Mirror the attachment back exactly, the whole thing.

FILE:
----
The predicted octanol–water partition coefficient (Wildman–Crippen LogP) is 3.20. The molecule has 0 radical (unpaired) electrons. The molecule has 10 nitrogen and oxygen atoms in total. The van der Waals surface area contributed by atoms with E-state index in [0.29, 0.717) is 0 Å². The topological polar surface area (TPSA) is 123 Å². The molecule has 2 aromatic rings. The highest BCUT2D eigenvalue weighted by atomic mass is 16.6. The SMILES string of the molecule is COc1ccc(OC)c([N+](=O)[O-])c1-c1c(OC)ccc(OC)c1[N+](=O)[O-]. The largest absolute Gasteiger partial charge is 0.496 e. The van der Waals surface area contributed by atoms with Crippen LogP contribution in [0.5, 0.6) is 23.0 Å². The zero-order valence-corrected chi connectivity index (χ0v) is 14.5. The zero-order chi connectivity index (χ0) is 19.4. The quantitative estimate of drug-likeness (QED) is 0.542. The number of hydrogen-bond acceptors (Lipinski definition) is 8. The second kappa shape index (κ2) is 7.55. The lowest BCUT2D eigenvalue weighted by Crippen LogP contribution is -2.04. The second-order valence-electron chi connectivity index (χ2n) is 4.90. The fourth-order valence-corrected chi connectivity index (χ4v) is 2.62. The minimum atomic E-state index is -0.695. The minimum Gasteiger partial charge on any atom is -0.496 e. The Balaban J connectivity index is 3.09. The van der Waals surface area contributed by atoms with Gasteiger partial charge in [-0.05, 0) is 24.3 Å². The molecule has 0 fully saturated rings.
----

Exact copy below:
The predicted octanol–water partition coefficient (Wildman–Crippen LogP) is 3.20. The molecule has 0 radical (unpaired) electrons. The molecule has 10 nitrogen and oxygen atoms in total. The van der Waals surface area contributed by atoms with E-state index in [0.29, 0.717) is 0 Å². The topological polar surface area (TPSA) is 123 Å². The molecule has 2 aromatic rings. The highest BCUT2D eigenvalue weighted by atomic mass is 16.6. The SMILES string of the molecule is COc1ccc(OC)c([N+](=O)[O-])c1-c1c(OC)ccc(OC)c1[N+](=O)[O-]. The largest absolute Gasteiger partial charge is 0.496 e. The van der Waals surface area contributed by atoms with Crippen LogP contribution in [0.5, 0.6) is 23.0 Å². The zero-order valence-corrected chi connectivity index (χ0v) is 14.5. The zero-order chi connectivity index (χ0) is 19.4. The quantitative estimate of drug-likeness (QED) is 0.542. The number of hydrogen-bond acceptors (Lipinski definition) is 8. The second kappa shape index (κ2) is 7.55. The lowest BCUT2D eigenvalue weighted by Crippen LogP contribution is -2.04. The second-order valence-electron chi connectivity index (χ2n) is 4.90. The fourth-order valence-corrected chi connectivity index (χ4v) is 2.62. The minimum atomic E-state index is -0.695. The minimum Gasteiger partial charge on any atom is -0.496 e. The Balaban J connectivity index is 3.09. The van der Waals surface area contributed by atoms with Gasteiger partial charge in [-0.05, 0) is 24.3 Å². The molecule has 0 fully saturated rings.